• The LOFT Bar & Restaurant [34] LOFT Bar & Restaurant, 143, Ba Trieu Street, Hai Ba Trung District (5 minutes walk from vincom towers), 049744398, [35]. 4PM to 12 midnight. One of the more diverse bars located in Central Hanoi that has a good mix of expatriates & locals. A live band plays from Mondays to Saturdays. The lounge is on the second floor comes equipped with another bar so there's always a place to order drinks from.  edit
  • The Jazz Club by Quyen Van Minh [36] - (31 Luong Van Can - Old Quarter). A good place to drink, eat and listen to jazz music. Founded by Mr Minh (already legendary in Hanoi in the early 90s) in 1999, the bar reminds one of the old bars of New Orleans and of the best around the world. Also the kitchen is very good. Live music really starts at 9PM until 11PM. You can also buy gifts such as t-shirts and CD's. Open between 7PM and midnight.
  • Culi Café, 40 Lương Ngọc Quyến, (84-04)9262241 culicafe@wideeyedtours.com [37]. For the feeling you haven't left your hometown or just need a break from Bia Hoi, this Kiwi-run bar might be the answer. Air-con lounge upstairs, with wireless connections, sports occasionally screened in the bar downstairs. The same bar also runs a travel agency.
  • Green Lake (Ho Guom Xanh) 32 Le Thai To, is a crowded bar with weekly performances by popular local singers. A place for the definitive Vietnamese entertainment scene.
  • Le Maquis is a small bar on the northern end of Ta Hien. It's more like a loud rock music binge and smoke pub than a stylish lounge, but there's usually a happy crowd until late and the place has an authentic feel.
  • Sunset Bar, InterContinental Hanoi Westlake, 1A Nghi Tam, (84-4)62708888. Dramatically positioned on its own island in West Lake and reached in the evenings by a stroll along a torch-lit bridge, Sunset Bar’s tropical Asian ambience and stunning sunset views over the lake afford guests a sanctuary from which to escape the bustle of downtown Hanoi.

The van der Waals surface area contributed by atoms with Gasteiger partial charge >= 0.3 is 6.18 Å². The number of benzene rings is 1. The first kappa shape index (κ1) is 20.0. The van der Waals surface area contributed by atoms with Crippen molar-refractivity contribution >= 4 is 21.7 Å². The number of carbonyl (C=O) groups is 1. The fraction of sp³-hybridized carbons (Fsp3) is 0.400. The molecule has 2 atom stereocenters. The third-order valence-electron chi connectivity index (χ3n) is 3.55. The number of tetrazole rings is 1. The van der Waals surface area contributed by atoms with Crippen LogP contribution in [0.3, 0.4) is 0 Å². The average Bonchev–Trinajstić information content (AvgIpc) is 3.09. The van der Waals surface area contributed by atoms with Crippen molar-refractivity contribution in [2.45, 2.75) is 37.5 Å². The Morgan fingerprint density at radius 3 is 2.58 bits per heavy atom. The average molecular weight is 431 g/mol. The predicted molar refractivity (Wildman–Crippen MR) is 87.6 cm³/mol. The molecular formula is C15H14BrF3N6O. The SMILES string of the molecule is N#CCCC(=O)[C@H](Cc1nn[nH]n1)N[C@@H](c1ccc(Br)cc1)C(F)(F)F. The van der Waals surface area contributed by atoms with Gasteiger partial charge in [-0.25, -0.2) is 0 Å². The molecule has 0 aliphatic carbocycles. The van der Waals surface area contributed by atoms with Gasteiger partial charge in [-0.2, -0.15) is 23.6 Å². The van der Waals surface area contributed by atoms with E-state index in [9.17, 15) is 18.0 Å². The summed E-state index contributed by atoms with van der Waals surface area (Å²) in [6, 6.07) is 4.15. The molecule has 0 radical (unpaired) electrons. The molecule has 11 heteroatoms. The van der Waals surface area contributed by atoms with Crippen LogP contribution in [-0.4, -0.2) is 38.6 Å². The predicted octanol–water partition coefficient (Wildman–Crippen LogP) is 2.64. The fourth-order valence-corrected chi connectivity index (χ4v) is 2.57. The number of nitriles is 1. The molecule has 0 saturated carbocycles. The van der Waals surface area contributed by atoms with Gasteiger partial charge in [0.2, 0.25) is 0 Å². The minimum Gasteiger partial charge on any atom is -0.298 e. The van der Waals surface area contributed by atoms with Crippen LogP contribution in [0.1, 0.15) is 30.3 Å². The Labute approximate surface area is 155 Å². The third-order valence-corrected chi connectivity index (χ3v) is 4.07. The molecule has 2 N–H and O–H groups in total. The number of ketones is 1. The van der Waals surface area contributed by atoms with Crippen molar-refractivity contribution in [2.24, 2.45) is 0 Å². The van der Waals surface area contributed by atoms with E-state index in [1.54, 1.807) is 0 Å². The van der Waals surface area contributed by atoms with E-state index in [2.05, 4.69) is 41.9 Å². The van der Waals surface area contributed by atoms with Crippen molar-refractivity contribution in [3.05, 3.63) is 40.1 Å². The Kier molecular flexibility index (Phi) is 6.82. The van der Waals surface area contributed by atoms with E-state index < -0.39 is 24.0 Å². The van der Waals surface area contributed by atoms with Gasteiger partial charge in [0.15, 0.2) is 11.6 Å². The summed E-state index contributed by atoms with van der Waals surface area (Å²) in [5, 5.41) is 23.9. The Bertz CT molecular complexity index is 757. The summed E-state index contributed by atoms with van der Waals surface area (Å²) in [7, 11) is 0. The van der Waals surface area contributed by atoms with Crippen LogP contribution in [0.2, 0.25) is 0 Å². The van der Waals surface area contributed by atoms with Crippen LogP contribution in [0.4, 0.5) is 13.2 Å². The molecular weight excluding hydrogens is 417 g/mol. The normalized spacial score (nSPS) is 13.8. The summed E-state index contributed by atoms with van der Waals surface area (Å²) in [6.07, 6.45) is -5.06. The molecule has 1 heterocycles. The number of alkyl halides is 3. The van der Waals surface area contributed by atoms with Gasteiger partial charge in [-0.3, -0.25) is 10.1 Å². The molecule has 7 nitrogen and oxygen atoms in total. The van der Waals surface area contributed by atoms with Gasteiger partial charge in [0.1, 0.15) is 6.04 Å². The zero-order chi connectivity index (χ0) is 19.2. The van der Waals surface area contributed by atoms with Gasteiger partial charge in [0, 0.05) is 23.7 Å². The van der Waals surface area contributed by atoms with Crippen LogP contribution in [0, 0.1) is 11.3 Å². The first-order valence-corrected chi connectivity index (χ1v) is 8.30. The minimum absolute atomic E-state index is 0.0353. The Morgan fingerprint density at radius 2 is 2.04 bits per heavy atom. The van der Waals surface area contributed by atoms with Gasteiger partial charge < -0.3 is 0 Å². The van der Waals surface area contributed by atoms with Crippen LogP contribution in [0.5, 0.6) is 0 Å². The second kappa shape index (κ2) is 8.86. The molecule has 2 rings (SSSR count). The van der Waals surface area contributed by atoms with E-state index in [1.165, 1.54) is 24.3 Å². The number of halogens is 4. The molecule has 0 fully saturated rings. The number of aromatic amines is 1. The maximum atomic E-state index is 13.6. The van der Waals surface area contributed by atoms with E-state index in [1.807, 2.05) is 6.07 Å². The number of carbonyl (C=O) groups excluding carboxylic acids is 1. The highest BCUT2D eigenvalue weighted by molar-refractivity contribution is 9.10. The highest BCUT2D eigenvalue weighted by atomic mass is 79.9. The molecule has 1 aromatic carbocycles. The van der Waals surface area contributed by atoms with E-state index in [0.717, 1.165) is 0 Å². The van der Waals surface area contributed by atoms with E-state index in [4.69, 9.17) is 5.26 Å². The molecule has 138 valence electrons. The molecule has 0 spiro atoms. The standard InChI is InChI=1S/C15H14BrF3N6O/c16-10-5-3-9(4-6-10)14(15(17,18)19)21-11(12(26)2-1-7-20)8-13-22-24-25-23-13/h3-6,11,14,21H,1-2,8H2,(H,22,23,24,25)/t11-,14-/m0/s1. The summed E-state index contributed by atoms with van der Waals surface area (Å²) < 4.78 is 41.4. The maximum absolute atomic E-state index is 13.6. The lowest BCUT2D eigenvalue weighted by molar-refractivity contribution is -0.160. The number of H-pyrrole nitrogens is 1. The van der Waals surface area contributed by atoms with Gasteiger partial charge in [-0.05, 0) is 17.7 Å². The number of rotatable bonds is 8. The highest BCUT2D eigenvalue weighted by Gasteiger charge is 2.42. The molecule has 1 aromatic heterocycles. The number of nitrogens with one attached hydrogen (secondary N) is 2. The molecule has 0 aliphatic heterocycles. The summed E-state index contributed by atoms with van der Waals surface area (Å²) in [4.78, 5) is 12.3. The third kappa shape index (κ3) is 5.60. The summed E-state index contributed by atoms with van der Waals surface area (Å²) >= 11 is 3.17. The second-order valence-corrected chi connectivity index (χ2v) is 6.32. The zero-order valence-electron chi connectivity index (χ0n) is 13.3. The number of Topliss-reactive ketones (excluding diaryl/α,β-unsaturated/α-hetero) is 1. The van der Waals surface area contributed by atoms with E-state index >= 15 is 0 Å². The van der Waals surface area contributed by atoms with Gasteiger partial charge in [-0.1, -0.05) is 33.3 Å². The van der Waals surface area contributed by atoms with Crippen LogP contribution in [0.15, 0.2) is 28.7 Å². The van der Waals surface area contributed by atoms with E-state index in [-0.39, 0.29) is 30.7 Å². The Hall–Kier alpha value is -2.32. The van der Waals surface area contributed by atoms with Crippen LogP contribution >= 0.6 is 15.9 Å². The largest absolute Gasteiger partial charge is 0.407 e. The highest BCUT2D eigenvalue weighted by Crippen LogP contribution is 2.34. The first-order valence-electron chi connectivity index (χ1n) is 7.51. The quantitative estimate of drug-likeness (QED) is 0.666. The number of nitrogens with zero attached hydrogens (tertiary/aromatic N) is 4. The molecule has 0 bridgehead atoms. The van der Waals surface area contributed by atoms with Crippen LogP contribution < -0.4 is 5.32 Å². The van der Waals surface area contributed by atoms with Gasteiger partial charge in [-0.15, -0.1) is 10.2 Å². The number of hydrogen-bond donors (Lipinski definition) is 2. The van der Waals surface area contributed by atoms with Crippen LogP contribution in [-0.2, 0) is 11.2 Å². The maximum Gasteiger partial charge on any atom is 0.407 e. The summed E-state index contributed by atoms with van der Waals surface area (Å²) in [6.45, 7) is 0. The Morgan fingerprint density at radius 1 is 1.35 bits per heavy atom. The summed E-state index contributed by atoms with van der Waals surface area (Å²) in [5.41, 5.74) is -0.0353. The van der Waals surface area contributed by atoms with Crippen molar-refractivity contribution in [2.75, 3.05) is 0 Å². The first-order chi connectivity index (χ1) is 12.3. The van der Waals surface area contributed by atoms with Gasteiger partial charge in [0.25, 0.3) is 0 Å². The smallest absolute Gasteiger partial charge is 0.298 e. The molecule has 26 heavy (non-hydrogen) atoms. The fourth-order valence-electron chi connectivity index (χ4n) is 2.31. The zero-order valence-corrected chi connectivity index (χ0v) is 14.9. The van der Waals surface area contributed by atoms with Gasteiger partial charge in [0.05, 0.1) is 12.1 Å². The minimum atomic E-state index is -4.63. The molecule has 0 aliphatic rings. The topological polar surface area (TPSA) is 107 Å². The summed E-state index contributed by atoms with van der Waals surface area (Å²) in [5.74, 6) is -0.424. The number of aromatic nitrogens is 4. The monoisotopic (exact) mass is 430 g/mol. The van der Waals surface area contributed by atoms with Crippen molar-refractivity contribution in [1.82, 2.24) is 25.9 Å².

• Student bar, left of the St. Joseph Cathedral's Entrance (West of Hoan Kiem Lake). A nice little bar for cheap and good fruit shakes. As the name suggests, very young audience, that sits each night on ridiculous amounts of little chairs on the sidewalks, taking their fruit shakes.  edit
  • Nola, 89 Ma May str (located in the heart of the old quarter). open from 7PM to 11PM. a communal spot with friendly services. three floors are three beautiful views and comfortable place. put your bag anywhere then you can have a rest. email us: nola.inhanoi@gmail.com  edit
  • Seventeen Saloon, 98B Tran Hung Dao. You would definitely like the lively atmosphere in this saloon with live music. They had a Filipino band with a great female lead singer.  edit

Hanoi hotel scams

Although many hotels in Hanoi are helpful and trustworthy, there are still some scam artists around. Touts will try to lure you into a hotel. If you decide to go, be sure to have them pay the transport, and don't hesitate to leave if you do not like the place. Also, do not believe anybody other than the front desk clerk if they tell you that a certain hotel is "full". They'd rather take you to a place that pays them a commission. Any hotel will be keen to have you book a Ha Long Bay trip through them, but wait a day to judge the quality of service you're receiving there - that'll give you some idea of what kind of travel agency they intend to refer you to.